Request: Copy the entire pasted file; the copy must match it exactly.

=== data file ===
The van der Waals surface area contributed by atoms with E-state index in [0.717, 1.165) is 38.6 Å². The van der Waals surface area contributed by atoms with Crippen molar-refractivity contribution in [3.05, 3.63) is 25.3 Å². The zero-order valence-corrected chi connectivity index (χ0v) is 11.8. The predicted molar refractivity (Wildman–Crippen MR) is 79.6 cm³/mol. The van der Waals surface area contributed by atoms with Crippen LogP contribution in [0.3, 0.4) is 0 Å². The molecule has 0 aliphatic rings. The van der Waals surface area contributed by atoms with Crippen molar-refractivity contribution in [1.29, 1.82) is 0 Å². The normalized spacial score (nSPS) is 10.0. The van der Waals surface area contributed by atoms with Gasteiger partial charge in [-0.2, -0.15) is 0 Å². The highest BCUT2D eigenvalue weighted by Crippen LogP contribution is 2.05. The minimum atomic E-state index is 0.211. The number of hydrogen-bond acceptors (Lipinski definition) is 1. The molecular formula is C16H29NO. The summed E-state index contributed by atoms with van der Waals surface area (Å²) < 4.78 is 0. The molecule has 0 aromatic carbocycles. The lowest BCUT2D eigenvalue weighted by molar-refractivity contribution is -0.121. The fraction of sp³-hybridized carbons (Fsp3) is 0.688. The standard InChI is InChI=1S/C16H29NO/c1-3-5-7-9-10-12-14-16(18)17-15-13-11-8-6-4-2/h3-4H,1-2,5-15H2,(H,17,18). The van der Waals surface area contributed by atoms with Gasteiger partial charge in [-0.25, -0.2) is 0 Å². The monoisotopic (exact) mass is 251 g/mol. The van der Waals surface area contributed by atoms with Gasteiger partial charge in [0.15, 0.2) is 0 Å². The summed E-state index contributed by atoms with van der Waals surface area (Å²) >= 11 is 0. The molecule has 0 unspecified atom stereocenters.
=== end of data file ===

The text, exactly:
The van der Waals surface area contributed by atoms with E-state index in [0.717, 1.165) is 38.6 Å². The van der Waals surface area contributed by atoms with Crippen molar-refractivity contribution in [3.05, 3.63) is 25.3 Å². The zero-order valence-corrected chi connectivity index (χ0v) is 11.8. The predicted molar refractivity (Wildman–Crippen MR) is 79.6 cm³/mol. The van der Waals surface area contributed by atoms with Crippen LogP contribution in [0.3, 0.4) is 0 Å². The molecule has 0 aliphatic rings. The van der Waals surface area contributed by atoms with Crippen molar-refractivity contribution in [1.29, 1.82) is 0 Å². The normalized spacial score (nSPS) is 10.0. The van der Waals surface area contributed by atoms with Gasteiger partial charge in [-0.2, -0.15) is 0 Å². The highest BCUT2D eigenvalue weighted by Crippen LogP contribution is 2.05. The minimum atomic E-state index is 0.211. The number of hydrogen-bond acceptors (Lipinski definition) is 1. The molecular formula is C16H29NO. The summed E-state index contributed by atoms with van der Waals surface area (Å²) < 4.78 is 0. The molecule has 0 aromatic carbocycles. The lowest BCUT2D eigenvalue weighted by molar-refractivity contribution is -0.121. The fraction of sp³-hybridized carbons (Fsp3) is 0.688. The standard InChI is InChI=1S/C16H29NO/c1-3-5-7-9-10-12-14-16(18)17-15-13-11-8-6-4-2/h3-4H,1-2,5-15H2,(H,17,18). The van der Waals surface area contributed by atoms with Gasteiger partial charge in [-0.25, -0.2) is 0 Å². The monoisotopic (exact) mass is 251 g/mol. The van der Waals surface area contributed by atoms with Gasteiger partial charge in [0.15, 0.2) is 0 Å². The summed E-state index contributed by atoms with van der Waals surface area (Å²) >= 11 is 0. The molecule has 0 unspecified atom stereocenters.